Pandemic Addiction Covid-19 Header

Updated: 21 August 2021
Reading Time: 5 Minutes

The COVID-19 Pandemic has changed the lives of people all around the world. From restrictions and vaccinations, to daily news briefings, society is now faced with a different and evolving reality which can be challenging for even the most ‘well-adjusted’ person. For people suffering with addiction, the struggles of ongoing lockdowns and uncertainty due to a worldwide pandemic may be even more problematic. 

Addiction vs Connection

Many people in recovery circles have heard and used the phrase “connection is the opposite to addiction”. Humans are social creatures and most of us need interaction with others to thrive. It’s no surprise, then, that the treatment for addiction is rarely done in isolation. Whether it’s 12-step fellowships, group therapy or drug and alcohol rehab, most addiction treatment programs rely on connection, community and structure. 

Lockdowns and restrictions, brought on by the worldwide pandemic, have certainly impacted people’s ability to connect in conventional ways. Depending on a person’s living arrangements, being locked down at home could be an incredibly lonely experience. So how could this change to the way we live impact drug and alcohol use and addiction in Australia? 

Pandemic Effects on Drug and Alcohol Use

According to a report written by The Australian Institute of Health and Welfare, “no clear patterns of the effects of COVID-19 restrictions on alcohol and other drug consumption have emerged”, however individual data does point to increased usage of certain drugs during the pandemic. 

The below extract from an AIHW infographic compares the presence of drugs and alcohol in wastewater between August 2019 and August 2020. Whilst alcohol and methamphetamine use seems to have decreased over the course of that year, consumption of all other drugs has been on the rise.

Rehab Melbourne Drug Use Statistics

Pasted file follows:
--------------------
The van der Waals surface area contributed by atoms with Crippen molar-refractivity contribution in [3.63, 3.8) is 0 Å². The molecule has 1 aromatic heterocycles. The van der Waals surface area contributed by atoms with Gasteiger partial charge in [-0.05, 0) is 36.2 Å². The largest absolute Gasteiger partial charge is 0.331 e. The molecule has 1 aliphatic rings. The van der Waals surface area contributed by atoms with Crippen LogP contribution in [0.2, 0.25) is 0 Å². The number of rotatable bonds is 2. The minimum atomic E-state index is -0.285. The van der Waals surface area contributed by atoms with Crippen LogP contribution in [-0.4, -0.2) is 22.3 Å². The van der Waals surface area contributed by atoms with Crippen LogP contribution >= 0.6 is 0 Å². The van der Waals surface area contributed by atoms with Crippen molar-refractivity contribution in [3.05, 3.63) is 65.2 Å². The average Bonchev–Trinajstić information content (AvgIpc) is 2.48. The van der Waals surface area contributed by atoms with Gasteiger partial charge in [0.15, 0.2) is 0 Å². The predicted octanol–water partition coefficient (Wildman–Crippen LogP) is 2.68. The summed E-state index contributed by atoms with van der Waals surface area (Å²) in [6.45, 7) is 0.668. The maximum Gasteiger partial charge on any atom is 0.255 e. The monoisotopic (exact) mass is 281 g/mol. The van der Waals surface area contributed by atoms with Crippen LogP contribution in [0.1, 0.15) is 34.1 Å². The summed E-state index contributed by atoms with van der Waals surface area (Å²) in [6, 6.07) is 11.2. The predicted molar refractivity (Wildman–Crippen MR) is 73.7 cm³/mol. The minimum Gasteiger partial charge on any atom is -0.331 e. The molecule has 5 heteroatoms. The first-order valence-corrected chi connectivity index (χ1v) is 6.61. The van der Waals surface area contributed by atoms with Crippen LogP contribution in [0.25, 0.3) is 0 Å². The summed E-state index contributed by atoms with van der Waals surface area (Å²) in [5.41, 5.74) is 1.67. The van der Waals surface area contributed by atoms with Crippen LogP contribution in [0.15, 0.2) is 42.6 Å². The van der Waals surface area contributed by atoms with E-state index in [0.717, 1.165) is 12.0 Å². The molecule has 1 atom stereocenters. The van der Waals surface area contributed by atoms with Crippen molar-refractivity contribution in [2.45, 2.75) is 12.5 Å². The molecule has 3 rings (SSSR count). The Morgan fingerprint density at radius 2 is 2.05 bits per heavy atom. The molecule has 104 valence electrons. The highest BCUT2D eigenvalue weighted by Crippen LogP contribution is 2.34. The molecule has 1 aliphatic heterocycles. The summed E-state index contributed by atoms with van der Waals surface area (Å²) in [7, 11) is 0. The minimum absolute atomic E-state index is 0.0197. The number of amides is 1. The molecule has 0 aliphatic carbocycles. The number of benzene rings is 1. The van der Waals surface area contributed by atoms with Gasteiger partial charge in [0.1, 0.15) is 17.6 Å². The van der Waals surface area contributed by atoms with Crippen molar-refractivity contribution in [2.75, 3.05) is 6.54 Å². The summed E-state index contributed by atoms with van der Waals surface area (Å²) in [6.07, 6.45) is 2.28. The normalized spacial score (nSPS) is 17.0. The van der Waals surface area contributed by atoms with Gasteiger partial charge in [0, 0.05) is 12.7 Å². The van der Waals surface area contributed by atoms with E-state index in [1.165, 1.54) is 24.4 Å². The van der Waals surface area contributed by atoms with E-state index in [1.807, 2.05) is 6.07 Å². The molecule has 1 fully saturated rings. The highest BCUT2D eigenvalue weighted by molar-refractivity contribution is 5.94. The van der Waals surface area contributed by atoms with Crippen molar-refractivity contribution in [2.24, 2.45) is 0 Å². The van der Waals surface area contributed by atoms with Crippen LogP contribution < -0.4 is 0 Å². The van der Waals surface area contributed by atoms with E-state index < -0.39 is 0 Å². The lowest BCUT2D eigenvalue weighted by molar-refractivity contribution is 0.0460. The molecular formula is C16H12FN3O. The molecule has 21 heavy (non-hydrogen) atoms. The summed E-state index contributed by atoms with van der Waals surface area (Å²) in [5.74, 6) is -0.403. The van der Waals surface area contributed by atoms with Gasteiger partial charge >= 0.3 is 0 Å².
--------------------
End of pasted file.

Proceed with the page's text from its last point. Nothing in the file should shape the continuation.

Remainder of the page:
Looking at more recent data from the Australian Criminal Intelligence Commission’s website we can see that, in most cases, these trends have continued. According to Report 13 published on the 30th of June 2021: 

  1. Alcohol consumption has stayed relatively consistent since August 2020
  2. Cannabis use has reduced slightly but still remains higher than the previous year
  3. Methamphetamine has increased steadily since August but usage is still lower than the previous year
  4. Cocaine consumption continued to increase through 2020 with levels much higher than the previous year, however the number dropped again during the February reporting period
  5. MDMA fell below 2019 levels during the later months in 2020 and now has lower consumption than the pre-pandemic average
  6. Heroin leveled out after August 2020 and is now sitting below 2019 numbers

 

Substitution

These fluctuating numbers may support a well established view in the drug and alcohol treatment community that people will usually substitute their drug of choice with another in times of need. As certain drugs become harder to get due to border restrictions, for example, users may switch to another. Or if a person can’t socialise in their usual way, they may resort to a drug that’s more prone to using in isolation. 

Addiction Treatment in a Pandemic and Waiting Lists